One thing you can say about Donald Trump is that there is virtually no question he won’t answer, a fact which leads journalists to drag him down all manner of rabbit holes. That attribute was taken advantage of this week by Washington Post reporter Robert Costa. Noting that many of Trump’s employees in his organization are required to sign non-disclosure agreements (NDAs) as part of the hiring process, Costa asked him if he thought that federal employees should be subject to the same sort of gag orders. As usual, Trump pulled no punches. (Government Executive)
To the list of semi-sketched-out changes in government GOP front-runner Donald Trump has proposed, you can add another. All federal employees in a future Trump administration would sign nondisclosure agreements to prevent them from writing unauthorized books, the billionaire real estate developer said in an interview published Saturday in the Washington Post.
Noting Trump’s famous demands for loyalty among his business associates, Post political reporter Robert Costa asked whether Trump is “going to make employees of the federal government sign nondisclosure agreements.”
His reply: “I think they should. You know . . . there could be some kind of a law that you can’t do this. But when people are chosen by a man to go into government at high levels and then they leave government and they write a book about a man and say a lot of things that were really guarded and personal, I don’t like that. I mean, I’ll be honest. And people would say, oh, that’s terrible, you’re taking away his right to free speech. Well . . . I would say . . . I do have nondisclosure deals…”
I’ve always been on the fence when it comes to NDAs, largely because they come in so many forms and deal with the idea that you can stop people from talking about things. (That just raises the libertarian hackles in a lot of people before we even get started.) But with that said, at least some of them do serve a purpose. Most NDAs have to do with protecting trade secrets of corporations, which is a sensible idea in the business world, but there’s a growing sentiment in the legal community that such contracts aren’t even worth the effort to enforce. Still, companies don’t want their workers taking their trade secrets and best practices to the competition as soon as a better offer comes along, particularly when the innovations were not the creation of the employee in the first place. Such agreements are understandable.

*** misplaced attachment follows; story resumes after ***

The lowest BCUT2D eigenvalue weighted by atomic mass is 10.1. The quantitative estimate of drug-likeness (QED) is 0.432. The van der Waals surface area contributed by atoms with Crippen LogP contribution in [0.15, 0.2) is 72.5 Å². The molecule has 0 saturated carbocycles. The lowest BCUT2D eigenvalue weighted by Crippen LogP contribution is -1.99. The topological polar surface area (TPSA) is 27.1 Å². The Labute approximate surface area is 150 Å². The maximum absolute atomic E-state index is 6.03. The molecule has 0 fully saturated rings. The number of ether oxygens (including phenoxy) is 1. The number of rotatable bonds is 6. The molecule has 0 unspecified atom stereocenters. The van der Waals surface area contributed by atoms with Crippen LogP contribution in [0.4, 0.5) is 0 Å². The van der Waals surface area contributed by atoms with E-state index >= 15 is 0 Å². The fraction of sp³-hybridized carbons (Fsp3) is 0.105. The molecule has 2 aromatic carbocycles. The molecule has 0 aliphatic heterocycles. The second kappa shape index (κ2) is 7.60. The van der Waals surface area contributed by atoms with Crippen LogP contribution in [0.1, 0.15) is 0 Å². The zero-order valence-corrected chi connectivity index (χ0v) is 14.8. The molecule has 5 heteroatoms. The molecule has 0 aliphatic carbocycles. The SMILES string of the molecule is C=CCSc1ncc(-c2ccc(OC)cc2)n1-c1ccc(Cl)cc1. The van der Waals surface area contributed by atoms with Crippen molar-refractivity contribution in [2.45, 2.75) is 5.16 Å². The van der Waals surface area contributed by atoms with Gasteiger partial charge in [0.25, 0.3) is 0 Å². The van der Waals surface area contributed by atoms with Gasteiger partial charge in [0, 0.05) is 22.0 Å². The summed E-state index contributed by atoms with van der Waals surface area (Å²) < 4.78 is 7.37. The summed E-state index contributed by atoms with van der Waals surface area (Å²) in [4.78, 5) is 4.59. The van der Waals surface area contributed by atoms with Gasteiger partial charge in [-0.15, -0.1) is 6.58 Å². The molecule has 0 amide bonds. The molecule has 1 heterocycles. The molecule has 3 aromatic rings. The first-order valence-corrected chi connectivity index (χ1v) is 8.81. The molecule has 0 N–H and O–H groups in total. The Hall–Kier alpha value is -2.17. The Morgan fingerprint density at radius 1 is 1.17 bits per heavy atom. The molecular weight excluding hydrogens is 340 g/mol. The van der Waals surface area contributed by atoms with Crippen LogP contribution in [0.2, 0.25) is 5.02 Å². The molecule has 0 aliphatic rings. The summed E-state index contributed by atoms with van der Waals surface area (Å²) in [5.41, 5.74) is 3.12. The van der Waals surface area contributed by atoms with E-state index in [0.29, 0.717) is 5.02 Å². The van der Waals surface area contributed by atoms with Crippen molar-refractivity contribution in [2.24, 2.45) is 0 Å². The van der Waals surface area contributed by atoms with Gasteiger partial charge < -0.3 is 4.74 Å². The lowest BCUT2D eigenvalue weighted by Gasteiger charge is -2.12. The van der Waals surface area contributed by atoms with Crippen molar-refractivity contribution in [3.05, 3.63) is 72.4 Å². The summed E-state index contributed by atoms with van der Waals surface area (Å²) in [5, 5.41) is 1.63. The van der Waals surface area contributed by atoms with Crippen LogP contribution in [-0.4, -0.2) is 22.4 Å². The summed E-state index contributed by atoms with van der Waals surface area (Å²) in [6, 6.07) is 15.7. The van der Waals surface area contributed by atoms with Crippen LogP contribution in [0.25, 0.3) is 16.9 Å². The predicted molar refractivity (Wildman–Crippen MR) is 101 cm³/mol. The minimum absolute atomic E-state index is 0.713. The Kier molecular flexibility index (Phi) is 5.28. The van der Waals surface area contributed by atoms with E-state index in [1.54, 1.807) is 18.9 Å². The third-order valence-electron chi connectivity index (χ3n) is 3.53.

But Trump seems to be referencing less technical and more personal issues, hence the reference to “kiss and tell” books. If your boss is something of a tyrant who screams at the staff and kicks over trash cans, should an ex-employee be legally barred from talking about that or writing a book describing their experiences? Nobody likes to see unflattering portrayals of themselves in the press, but such agreements definitely smack of the suppression of speech. Still, if the person signed an agreement they can be held to the terms, right? I suppose so, but when you’re looking for a job in a tight market you’re sort of over a barrel in terms of agreeing to things just to get your foot in the door.
As I said, it’s complicated. Clearly none of this should prevent whistleblowers from exposing corruption, fraud or waste after they leave, but not all such “tell all” books fall into that category. We can’t have former government employees revealing national security secrets, but how far can you reasonably go to stop them from making somebody look bad? That probably dives into areas of libel law, so I’ll just abandon that line of thought. Still, NDAs for federal employees who don’t deal with national security matters sounds like a very bad precedent to set.